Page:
When Ezer Weizmann was running for a second term as President of Israel (elected by Members of Knesset), an MK I know said he would not vote for the other guy because he found it unseemly to oust a President.  So he voted for Weizmann, whom he hadn’t voted for the first time and didn’t care for at all, because he thought it an affront to the office to do otherwise.

    • #8
    • April 21, 2011 at 4:42 am
  9. Profile photo of Frozen Chosen Thatcher

    I saw an item a few weeks back where the Obama administration has broadened the definition of a disability under the Americans with Disability Act (ADA) to the point where it covers virtually anyone.  They did this by executive fiat.

    You can debate whether the Obama administration is the worst of the past 100 years but there is no denying it is the most anti-business.

    • #9
    • April 21, 2011 at 4:42 am
  10. Profile photo of Israel P. Member
    Frozen Chosen: You can debate whether the Obama administration is the worst of the past 100 years but there is no denying it is the most anti-business. · Apr 21 at 4:42am
    As Aodhan says above, we have to jettison the labels that put employers and employees in opposition to one another.  In this context, you might want to say “anti-business and anti-all-those-who-depend-on-business.” 

    Then we teach people that this includes employees, local governments and most everyone else e xcept the class warriors.

    • #10
    • April 21, 2011 at 4:49 am
  11. Profile photo of David Foster Member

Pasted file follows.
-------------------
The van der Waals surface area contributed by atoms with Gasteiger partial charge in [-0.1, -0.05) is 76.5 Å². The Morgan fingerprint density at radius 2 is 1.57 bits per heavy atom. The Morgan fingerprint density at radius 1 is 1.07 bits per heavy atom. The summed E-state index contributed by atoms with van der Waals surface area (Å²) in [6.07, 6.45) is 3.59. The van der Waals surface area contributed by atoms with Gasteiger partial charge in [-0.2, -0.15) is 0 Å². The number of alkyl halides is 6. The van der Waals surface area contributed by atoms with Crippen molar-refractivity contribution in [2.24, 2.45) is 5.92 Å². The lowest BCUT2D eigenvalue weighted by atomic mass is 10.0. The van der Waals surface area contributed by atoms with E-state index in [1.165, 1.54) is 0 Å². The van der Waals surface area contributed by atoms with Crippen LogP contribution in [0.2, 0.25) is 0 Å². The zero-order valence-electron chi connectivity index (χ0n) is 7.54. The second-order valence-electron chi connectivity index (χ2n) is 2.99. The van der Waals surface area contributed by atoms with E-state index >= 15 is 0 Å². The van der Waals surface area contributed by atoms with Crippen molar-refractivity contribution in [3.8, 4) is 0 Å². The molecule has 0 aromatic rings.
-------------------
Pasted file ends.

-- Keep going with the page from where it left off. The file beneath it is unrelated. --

And so what happens when/if additional costs flowing from moving the line back to Washington State should make Boeing less competitive vis-a-vis Airbus and other non-US manufacturers?

    I would guess that’s entirely a function of how *cooperative* Boeing is with the Administration across its full range of policies. If Boeing CEO Jim McNerney should choose to out-Immelt Immelt and be a good “progressive” businessman, then I’m sure Obama & friends will arrange all kinds of special subsidies. But if McN stands up for his right to run Boeing without undue government interference, then no such help is likely to be forthcoming.

    This is economic fascism.

    • #11
    • April 21, 2011 at 5:21 am
  12. Profile photo of Spin Thatcher

    A couple of points:  the manufacturing facility in S.C. is about continuity of business.  They have a ton of orders for the 787 and they can’t build them all at the Everett plant.  There’s no place to move the line “back” to.  There is a 787 line running at Everett.  They would have to stop production of the 777 or the 747, which they will do eventually, but there are still orders for those planes as well.  Second, the idea that Boeing might not be as competitive as Airbus is kind of nonsense.  Both companies operate like mini-governments.  The bureaucracy is just unbelievable.  That is to say that neither are that competitive.  When companies are that large, and the products they make are that expensive, and there are simply no real competitors, I think some weird kind of quantum economics come into play or something.  Decisions to buy Boeing or Airbus become largely political.  

    • #12
    • April 21, 2011 at 6:07 am
  13. Profile photo of Spin Thatcher

    I meant to add:  the involvement of the FAA in the aerospace business is oppressive enough.  The effect FAA regulations have on the cost of building an airplane is pretty dramatic.  Fortunately for Boeing, Airbus have their own version of the FAA to deal with.  

    • #13
    • April 21, 2011 at 6:11 am
  14. Profile photo of David Foster Member

    Ken…are you suggesting that if Boeing costs/prices were to increase by, say, 20% that that would not affect airline purchasing decisions?